The centre will create curriculum on animal welfare laws, including developing topics for research.

Indias first Centre for Animal Law comes up at NALSAR in Hyderabad
news Law Saturday, September 16, 2017 - 08:42

India's first Centre for Animal Law has been established at the NALSAR University of Law in Hyderabad.

Union Minister for Women and Child Development Maneka Gandhi inaugurated the centre at the university on Friday.

As mentor of the centre, she advised the students to do research on critical issues.

She said there was need for more research on several issues in view of increasing litigation about animal rights and their welfare.

The centre will create curriculum on animal welfare laws, including developing topics for research.

It will also conduct workshops on animal laws and animal welfare issues with judicial magistrates, animal welfare advocates, law enforcement agencies and other stakeholders in the government.

Humane Society International (HSI), India, will work with NALSAR to steer and coordinate the activities of the centre.

NG Jayasimha, Managing Director of HIS, India, has been appointed as the honorary director of the centre. He thanked the board of NALSAR and its Vice Chancellor Faizan Mustafa for making the centre happen.

"We hope that this centre will be first of many institutions dedicated to research and advocate animal protection, the most ignored yet crucial branch of law because research shows that animal cruelty and criminal behaviour against humans are linked," he said.

Addressing the students, Maneka Gandhi said they (students) should do critical gap studies like the impact of China on Indian animals.

She said 300 elephants were being killed every year in India after being hit by trains and somebody could do a research on this.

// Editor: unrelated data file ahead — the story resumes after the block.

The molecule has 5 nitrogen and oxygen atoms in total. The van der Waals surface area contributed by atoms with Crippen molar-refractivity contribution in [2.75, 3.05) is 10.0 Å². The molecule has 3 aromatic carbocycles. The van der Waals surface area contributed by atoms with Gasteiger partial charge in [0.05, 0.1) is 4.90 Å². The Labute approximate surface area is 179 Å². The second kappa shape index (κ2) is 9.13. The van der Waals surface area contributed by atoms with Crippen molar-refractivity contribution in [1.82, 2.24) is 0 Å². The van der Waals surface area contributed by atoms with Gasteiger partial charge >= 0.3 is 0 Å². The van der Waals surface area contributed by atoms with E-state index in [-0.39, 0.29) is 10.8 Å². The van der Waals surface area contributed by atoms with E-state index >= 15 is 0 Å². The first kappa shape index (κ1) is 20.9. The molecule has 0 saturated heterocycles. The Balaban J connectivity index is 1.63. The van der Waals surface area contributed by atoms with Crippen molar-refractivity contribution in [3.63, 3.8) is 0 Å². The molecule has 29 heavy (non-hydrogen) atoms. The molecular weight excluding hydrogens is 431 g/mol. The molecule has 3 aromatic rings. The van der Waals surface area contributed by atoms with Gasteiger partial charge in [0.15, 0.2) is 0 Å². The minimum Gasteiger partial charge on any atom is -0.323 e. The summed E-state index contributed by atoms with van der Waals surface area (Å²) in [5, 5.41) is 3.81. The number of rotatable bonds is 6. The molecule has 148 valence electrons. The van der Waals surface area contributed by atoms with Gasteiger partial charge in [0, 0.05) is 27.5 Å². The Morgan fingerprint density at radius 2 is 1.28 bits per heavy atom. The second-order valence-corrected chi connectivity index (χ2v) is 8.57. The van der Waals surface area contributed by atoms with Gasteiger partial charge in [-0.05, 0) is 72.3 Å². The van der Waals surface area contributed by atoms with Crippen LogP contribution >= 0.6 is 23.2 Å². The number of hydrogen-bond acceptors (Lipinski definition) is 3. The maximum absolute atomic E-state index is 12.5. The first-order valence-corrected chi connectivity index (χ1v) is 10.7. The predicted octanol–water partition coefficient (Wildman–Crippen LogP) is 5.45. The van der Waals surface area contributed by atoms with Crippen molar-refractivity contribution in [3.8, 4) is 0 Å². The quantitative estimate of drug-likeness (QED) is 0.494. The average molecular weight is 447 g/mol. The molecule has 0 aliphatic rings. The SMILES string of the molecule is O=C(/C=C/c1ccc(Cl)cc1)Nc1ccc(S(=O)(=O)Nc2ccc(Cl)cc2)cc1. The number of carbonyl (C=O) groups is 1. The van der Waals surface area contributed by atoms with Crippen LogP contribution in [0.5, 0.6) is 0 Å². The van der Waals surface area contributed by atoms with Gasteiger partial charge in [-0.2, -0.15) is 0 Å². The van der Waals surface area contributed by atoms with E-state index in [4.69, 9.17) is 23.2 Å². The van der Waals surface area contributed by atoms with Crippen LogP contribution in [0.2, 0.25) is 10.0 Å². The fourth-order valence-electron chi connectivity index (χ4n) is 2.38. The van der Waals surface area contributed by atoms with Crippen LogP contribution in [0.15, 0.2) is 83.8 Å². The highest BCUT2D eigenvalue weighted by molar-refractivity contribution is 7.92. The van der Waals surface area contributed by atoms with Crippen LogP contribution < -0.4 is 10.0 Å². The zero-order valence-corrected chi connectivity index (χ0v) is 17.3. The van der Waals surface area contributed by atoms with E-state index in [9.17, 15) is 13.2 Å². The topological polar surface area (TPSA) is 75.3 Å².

The Central Minister said critical gap studies could be done on the importance of animals for ecology and for the better health human beings.

Voicing concern over the slaughter of camels on Eid-ul-Adha, she noted that only a few hundred camels were remaining with majority being transported from Rajasthan to Bangladesh.

Maneka Gandhi said the sharp fall in number of camels was also having an impact on the defence as Border Security Force personnel were finding to difficult to patrol the border with Pakistan, especially in Kutch area.

She said the findings of the studies could serve as resource for the court cases. She suggested that the students could spend two months every year in her office as part of their study on critical issues.

Studies were also necessary to expose the cheating persons like those selling monitor lizard penis as lucky plant 'Hatha Jodi' and others exploiting religious sentiments, she said.

Underlining the importance of various animals, she said animal welfare was not about dog or cat but it was about human welfare.

During an hour-long lecture, she explained why animals like dogs, snakes, cockroaches were important for the existence of human beings. She also spoke about different cases for preventing cruelty to chicken, horses and other animals.

Lauding NALSAR for launching the course in animal law, she suggested that the centre should go a step forward to do critical studies like National Environmental Engineering Research Institute, which has emerged as think-tank for scientific work on environment.

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